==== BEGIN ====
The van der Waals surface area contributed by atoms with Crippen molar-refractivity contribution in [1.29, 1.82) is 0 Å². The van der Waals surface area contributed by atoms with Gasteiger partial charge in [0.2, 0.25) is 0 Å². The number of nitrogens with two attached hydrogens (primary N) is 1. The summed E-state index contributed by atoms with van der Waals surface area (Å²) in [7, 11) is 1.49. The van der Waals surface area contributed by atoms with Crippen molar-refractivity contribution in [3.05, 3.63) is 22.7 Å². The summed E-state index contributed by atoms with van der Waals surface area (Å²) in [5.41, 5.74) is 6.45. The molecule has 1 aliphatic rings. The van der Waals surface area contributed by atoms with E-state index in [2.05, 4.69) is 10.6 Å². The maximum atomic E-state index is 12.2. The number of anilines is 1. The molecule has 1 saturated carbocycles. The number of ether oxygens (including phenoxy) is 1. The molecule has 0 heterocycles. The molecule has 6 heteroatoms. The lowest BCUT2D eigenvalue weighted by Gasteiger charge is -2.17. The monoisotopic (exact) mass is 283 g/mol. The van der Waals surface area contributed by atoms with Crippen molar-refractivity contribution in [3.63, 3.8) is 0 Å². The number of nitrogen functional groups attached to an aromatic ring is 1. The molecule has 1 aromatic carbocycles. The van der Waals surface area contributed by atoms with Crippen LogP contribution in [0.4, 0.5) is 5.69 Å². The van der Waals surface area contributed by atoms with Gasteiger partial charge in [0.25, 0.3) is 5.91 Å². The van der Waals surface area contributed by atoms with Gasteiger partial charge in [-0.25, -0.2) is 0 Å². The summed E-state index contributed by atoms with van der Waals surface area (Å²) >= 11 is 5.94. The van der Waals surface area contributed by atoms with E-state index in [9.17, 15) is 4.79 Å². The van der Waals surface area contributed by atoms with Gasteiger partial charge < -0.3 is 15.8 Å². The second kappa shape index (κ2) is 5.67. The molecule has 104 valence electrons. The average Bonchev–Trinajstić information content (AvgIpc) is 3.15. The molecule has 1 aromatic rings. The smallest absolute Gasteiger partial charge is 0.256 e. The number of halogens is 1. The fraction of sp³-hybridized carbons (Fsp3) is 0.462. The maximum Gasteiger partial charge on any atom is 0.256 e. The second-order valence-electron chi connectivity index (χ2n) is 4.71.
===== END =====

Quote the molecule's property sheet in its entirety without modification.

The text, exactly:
The van der Waals surface area contributed by atoms with Crippen molar-refractivity contribution in [1.29, 1.82) is 0 Å². The van der Waals surface area contributed by atoms with Gasteiger partial charge in [0.2, 0.25) is 0 Å². The number of nitrogens with two attached hydrogens (primary N) is 1. The summed E-state index contributed by atoms with van der Waals surface area (Å²) in [7, 11) is 1.49. The van der Waals surface area contributed by atoms with Crippen molar-refractivity contribution in [3.05, 3.63) is 22.7 Å². The summed E-state index contributed by atoms with van der Waals surface area (Å²) in [5.41, 5.74) is 6.45. The molecule has 1 aliphatic rings. The van der Waals surface area contributed by atoms with E-state index in [2.05, 4.69) is 10.6 Å². The maximum atomic E-state index is 12.2. The number of anilines is 1. The molecule has 1 saturated carbocycles. The number of ether oxygens (including phenoxy) is 1. The molecule has 0 heterocycles. The molecule has 6 heteroatoms. The lowest BCUT2D eigenvalue weighted by Gasteiger charge is -2.17. The monoisotopic (exact) mass is 283 g/mol. The van der Waals surface area contributed by atoms with Crippen molar-refractivity contribution in [3.63, 3.8) is 0 Å². The number of nitrogen functional groups attached to an aromatic ring is 1. The molecule has 1 aromatic carbocycles. The van der Waals surface area contributed by atoms with Crippen LogP contribution in [0.4, 0.5) is 5.69 Å². The van der Waals surface area contributed by atoms with Gasteiger partial charge in [0.25, 0.3) is 5.91 Å². The van der Waals surface area contributed by atoms with Gasteiger partial charge in [-0.25, -0.2) is 0 Å². The summed E-state index contributed by atoms with van der Waals surface area (Å²) >= 11 is 5.94. The van der Waals surface area contributed by atoms with E-state index in [9.17, 15) is 4.79 Å². The van der Waals surface area contributed by atoms with Gasteiger partial charge < -0.3 is 15.8 Å². The second kappa shape index (κ2) is 5.67. The molecule has 104 valence electrons. The average Bonchev–Trinajstić information content (AvgIpc) is 3.15. The molecule has 1 aromatic rings. The smallest absolute Gasteiger partial charge is 0.256 e. The number of halogens is 1. The fraction of sp³-hybridized carbons (Fsp3) is 0.462. The maximum Gasteiger partial charge on any atom is 0.256 e. The second-order valence-electron chi connectivity index (χ2n) is 4.71.